The discussion that arose following our offhand question about how those mean time between failure (MTBF) numbers are arrived at continues to spawn interesting comments. Along with several new topics (spin-up/spin-down cycles, and part count reduction), Scott Pearce from Maxtor Customer Service passes on some useful information direct from the people who deal with dead drives.
Atlant <email@example.com> writes:
One or two of the writers who have previously commented on the MTBF discussion mentioned that they didn't think that disk drive manufacturers took spin-up/spin-down cycles into consideration when calculating MTBF numbers. They do! Last week, I was at a public presentation given by Quantum and they stated that their MTBF ratings for 3.5" (desktop class) disk drives were based on one spin-up/spin-down cycle per day. That statement is a little ambiguous - I don't know if they meant a spin-down/up for every 8, 12, or 24 operating hours, but they clearly meant something much more conservative than "spin it up once and run it 'til it fails."
The specific context of the conversation concerned the new Energy-Star requirements and how the much shorter spin-up/spin-down cycles may affect the MTBF of 3.5" disk drives. Quantum seemed to be headed for a minimum disk spin-down timeout of two hours, lest the effect on MTBF be too great.
Jonathan Lundell <firstname.lastname@example.org> writes:
Another two bits from a reliability non-expert:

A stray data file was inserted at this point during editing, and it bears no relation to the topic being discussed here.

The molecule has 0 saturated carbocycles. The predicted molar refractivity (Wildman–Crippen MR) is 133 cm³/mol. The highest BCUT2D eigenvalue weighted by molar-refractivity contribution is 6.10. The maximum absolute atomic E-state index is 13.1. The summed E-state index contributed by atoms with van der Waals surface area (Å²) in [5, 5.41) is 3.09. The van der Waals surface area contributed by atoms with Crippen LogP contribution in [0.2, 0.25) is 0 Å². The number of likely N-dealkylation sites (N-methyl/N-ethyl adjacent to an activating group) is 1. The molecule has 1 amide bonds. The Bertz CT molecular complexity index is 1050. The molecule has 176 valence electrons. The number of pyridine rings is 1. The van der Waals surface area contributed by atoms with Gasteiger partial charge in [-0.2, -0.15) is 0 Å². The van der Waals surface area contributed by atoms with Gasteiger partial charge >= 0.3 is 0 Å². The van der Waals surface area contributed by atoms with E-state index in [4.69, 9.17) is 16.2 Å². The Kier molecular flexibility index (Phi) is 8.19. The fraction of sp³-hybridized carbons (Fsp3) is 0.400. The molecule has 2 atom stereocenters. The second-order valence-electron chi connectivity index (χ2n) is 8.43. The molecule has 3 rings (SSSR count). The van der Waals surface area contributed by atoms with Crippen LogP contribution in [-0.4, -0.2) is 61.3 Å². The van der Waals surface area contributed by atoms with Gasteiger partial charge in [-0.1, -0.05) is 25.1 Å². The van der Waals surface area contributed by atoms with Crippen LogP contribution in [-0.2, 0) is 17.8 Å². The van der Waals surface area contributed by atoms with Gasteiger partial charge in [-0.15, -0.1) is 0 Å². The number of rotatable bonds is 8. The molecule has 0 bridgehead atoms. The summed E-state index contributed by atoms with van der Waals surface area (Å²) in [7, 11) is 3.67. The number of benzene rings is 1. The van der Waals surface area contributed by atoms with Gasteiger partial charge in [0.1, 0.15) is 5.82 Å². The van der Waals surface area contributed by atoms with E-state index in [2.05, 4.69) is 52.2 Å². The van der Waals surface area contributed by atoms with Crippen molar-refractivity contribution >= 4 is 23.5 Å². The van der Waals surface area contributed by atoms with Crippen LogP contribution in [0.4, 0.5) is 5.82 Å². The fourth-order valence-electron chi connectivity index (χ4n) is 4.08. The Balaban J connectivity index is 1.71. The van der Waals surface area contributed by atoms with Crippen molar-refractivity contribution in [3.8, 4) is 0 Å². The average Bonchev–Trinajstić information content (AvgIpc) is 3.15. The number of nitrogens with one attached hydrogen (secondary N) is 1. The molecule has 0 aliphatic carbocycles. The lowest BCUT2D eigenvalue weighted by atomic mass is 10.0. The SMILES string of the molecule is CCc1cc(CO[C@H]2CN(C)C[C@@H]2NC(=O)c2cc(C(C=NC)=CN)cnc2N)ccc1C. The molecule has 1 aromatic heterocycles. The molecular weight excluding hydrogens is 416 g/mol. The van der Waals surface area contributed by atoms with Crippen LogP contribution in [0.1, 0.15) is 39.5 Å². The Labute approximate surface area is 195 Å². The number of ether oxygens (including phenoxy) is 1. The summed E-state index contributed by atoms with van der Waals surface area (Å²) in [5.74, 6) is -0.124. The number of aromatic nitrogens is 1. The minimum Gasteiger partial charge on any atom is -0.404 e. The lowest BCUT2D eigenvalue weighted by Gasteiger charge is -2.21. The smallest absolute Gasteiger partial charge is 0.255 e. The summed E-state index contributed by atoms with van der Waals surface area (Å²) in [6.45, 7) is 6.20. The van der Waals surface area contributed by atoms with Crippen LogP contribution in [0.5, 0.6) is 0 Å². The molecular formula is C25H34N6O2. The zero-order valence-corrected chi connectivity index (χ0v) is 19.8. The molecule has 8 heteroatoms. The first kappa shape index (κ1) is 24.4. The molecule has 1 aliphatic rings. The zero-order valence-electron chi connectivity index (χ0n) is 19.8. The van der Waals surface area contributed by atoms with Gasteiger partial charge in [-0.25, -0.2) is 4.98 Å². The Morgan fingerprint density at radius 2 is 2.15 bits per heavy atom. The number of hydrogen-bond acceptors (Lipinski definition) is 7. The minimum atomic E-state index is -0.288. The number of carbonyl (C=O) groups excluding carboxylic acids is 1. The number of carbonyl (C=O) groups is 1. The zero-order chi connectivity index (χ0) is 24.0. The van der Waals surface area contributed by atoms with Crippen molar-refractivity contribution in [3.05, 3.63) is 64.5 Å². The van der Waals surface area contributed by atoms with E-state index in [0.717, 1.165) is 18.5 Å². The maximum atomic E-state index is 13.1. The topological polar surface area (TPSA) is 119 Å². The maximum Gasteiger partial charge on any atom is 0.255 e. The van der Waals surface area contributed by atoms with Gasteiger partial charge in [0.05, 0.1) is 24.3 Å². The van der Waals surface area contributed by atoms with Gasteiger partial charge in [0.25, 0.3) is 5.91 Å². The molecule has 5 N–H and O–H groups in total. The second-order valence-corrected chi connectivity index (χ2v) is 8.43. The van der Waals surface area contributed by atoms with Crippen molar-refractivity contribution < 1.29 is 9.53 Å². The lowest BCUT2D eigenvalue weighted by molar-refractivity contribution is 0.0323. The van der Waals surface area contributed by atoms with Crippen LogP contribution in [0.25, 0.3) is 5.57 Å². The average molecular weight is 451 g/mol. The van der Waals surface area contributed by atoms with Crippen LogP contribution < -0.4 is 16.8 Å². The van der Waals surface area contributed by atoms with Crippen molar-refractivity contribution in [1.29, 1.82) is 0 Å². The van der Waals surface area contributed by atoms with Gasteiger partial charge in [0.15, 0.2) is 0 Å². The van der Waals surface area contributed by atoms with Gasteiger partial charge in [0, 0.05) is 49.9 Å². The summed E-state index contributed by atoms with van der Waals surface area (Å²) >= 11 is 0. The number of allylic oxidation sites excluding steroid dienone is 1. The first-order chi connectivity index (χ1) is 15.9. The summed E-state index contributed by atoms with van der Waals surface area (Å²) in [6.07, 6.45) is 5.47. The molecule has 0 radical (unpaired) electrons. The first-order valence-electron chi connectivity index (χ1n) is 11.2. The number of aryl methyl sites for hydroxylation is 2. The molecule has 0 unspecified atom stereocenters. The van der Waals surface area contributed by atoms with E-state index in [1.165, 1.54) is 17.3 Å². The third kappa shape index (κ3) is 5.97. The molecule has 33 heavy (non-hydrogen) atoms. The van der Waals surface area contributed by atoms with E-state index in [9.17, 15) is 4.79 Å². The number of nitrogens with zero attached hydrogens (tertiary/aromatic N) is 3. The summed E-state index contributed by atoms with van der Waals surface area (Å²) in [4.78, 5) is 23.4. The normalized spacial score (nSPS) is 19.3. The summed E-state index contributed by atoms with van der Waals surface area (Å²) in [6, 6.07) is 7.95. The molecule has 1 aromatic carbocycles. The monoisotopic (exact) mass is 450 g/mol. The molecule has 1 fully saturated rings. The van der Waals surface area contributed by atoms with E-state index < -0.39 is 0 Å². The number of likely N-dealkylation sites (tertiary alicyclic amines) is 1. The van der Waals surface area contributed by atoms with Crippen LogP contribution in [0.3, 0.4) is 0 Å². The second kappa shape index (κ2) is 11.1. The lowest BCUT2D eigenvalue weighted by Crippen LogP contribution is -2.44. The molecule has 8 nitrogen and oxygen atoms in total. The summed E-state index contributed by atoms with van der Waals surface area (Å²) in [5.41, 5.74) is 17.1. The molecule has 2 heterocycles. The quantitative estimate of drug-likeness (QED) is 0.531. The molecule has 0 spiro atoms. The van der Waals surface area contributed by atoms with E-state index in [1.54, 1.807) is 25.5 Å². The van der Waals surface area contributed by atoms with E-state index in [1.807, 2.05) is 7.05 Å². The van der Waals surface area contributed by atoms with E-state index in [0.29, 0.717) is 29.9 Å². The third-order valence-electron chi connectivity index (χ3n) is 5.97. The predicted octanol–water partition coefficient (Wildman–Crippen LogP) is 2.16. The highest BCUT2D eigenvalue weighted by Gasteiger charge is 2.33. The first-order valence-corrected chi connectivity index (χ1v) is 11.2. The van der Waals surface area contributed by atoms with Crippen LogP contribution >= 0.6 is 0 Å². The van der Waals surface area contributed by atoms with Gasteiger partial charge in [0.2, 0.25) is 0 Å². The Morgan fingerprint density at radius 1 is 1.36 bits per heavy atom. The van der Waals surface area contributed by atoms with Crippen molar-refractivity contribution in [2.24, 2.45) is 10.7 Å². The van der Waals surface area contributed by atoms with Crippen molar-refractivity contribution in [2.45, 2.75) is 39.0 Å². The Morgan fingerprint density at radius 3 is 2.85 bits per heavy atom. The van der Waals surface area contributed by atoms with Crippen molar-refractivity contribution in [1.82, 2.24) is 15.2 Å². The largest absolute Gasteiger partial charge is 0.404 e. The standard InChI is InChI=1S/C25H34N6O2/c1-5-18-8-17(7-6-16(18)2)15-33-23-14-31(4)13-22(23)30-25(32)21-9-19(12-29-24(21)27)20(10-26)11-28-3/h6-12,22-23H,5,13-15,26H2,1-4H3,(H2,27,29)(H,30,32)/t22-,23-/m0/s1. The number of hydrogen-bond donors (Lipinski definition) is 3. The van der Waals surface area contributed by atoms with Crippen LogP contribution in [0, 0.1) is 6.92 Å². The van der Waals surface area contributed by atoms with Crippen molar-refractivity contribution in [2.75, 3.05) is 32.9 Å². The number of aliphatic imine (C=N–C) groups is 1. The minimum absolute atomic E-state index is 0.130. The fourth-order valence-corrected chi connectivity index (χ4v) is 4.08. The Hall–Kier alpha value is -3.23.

My company has been obliged to calculate MTBFs for a couple of large customers who required it, typically for government contracts. They provided a method for us to use, and I suspect that it's widely used because it is simple.
The U.S. military, which is big on MTBF, has an assortment of references for different kinds of devices. In our case, these were PC boards and electronic components, but the same is probably true of mechanical devices.
Individual devices are given MTBFs (by someone - a high-ranking unnamed officer?) that tend to be very high. You calculate your product MTBF based on the reference MTBFs of its components and packaging methods.
This obviously makes no allowances for the varying quality of components from supplier A versus supplier B, but presumably you can use supplier A's official numbers if you like.
Anyway, one reason for dramatically better claimed MTBFs is the equally dramatic reduction in parts counts. I oversimplify slightly, but it's easy to see that if you cut the number of components in half, maintaining the same per-component MTBF, your overall MTBF roughly doubles.
Compare a five-year-old disk drive design with a new one, and you'll see that the component count is cut by a very large factor. Note that this also reduces the number of electrical connections (solder joints, connectors), which are a significant source of failure.
There are no doubt other factors as well. Smaller disk drives have lower mechanical stresses. The trend to lower power means lower temperatures as well, which is a factor in MTBF calculations. And finally, one hopes that drive engineers learn from their failures as well, and improve their products that way.